UK-bound intermodal restarts from Xi’an

UK logistics operator and freight forwarder Davies Turner has restarted its fixed-day, weekly direct import service from China to the UK. The rail departure terminal is Xi’an. The original departure terminal for the service, Wuhan, remains under movement restrictions.

Davies Turner is best know in the UK for their green and red lined lorries and their smartly finished warehouse complexes around the country. Abroad through, their highest-profile asset rides the rails of the New Silk Road. The company has been leveraging its road-going network, by connecting with trans-continental rail operations, to complete a China-UK freight bridge.

Express China Rail

A managed transhipment operation, branded Express China Rail, uses several transport carriers in an intermodal model for the industry. Tony Cole, head of supply chain services, said that they still had not quite resumed business as usual. “Our Express China Rail Service did not operate during the Chinese New Year holiday break and its suspension has been further extended due to the Covid-19 coronavirus. With Wuhan, the epicentre of the epidemic, the rail service will now depart from the Xi’an rail hub, directly into Duisburg in Germany”.

Xi’an is not all ancient walls and terracotta warriors (Davies Turner)

The walled city of Xi’an, the ancient capital of China, has grown enormously in the last decade. It is not just a freight hub. The city – home to the famous terracotta warriors – is also central to the China Highspeed Rail network, with a vast new purpose built station. As a designated commercial centre, Xi’an is intended to generate economic activity, and there is plenty evidence of that. The city is well placed to take up traffic displaced from neighbouring Hubei province.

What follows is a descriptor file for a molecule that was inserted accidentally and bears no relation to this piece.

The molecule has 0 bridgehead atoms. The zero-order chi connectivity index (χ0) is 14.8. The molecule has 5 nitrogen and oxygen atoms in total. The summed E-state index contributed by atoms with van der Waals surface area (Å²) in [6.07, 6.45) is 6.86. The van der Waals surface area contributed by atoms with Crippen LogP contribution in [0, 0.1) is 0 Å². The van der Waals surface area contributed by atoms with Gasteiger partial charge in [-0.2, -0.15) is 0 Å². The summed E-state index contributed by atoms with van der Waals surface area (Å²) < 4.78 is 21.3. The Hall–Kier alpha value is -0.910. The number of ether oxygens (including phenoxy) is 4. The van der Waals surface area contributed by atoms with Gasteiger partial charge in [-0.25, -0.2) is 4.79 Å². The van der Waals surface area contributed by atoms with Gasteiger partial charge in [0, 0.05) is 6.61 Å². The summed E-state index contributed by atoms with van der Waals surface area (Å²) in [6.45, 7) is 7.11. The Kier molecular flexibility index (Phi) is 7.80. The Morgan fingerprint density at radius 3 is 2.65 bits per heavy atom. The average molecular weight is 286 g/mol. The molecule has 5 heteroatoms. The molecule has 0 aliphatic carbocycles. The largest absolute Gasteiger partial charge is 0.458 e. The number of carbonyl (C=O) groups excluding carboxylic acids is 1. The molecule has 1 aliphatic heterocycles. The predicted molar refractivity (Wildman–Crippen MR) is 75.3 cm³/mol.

Delivery to the UK  

Factories in Wuhan were due to reopen today, 11 March, but that does not mean an immediate resumption of rail services. For now, Davies Turner expects to be operating Xi’an to Duisburg. However, the dance moves get a little more intricate at the European end, regardless of the railhead.

After arrival at Duisburg, on the border with the Netherlands, it is all change, says Cole. “Containers will be then trucked under bond to the port of Rotterdam and transported by ferry to Purfleet, on the River Thames for on-carriage by truck to Davies Turner’s distribution centre, near Dartford, east of London, where they will be discharged, customs cleared and delivered”.

Room for demand growth

The present schedule recommences on 13 March, with a departure from Xi’an rail terminal. Thereafter, the plan is for weekly departures until Wuhan is out of lockdown. Davies Turner plans initially to offer a single weekly departure. They say this could rise to twice-weekly departures, depending on demand. The transit time between Xi’an and Duisburg is approximately 18 days.

Davies Turner would be happy to restart services from Wuhan, maybe even as an addition (Graphic Davies Turner)

There is mixed cargo already on its way. “We have rail bookings to hand which relate to frames for glasses, plastic film, metal parts, tooling, as well as fashion goods”, said Cole, ahead of departure from Xi’an. He was expecting further consignments to be added.

Antidote to isolation

New Silk Road transit has proved a commercial success for the company. “Since we launched the dedicated weekly direct consol service in November 2018 we have seen it go from strength to strength”, says Cole. “Bookings have increased continually. The service offers a very competitive alternative to air freight in terms of cost, and considerably faster transit times compared to the ocean freight alternative.”

The restart of the service is good news for manufacturers at both ends of the New Silk Road. While the challenges of coping with Covid-19 go literally viral, at least this flow is the antidote to trade isolation. 

Author: Simon Walton

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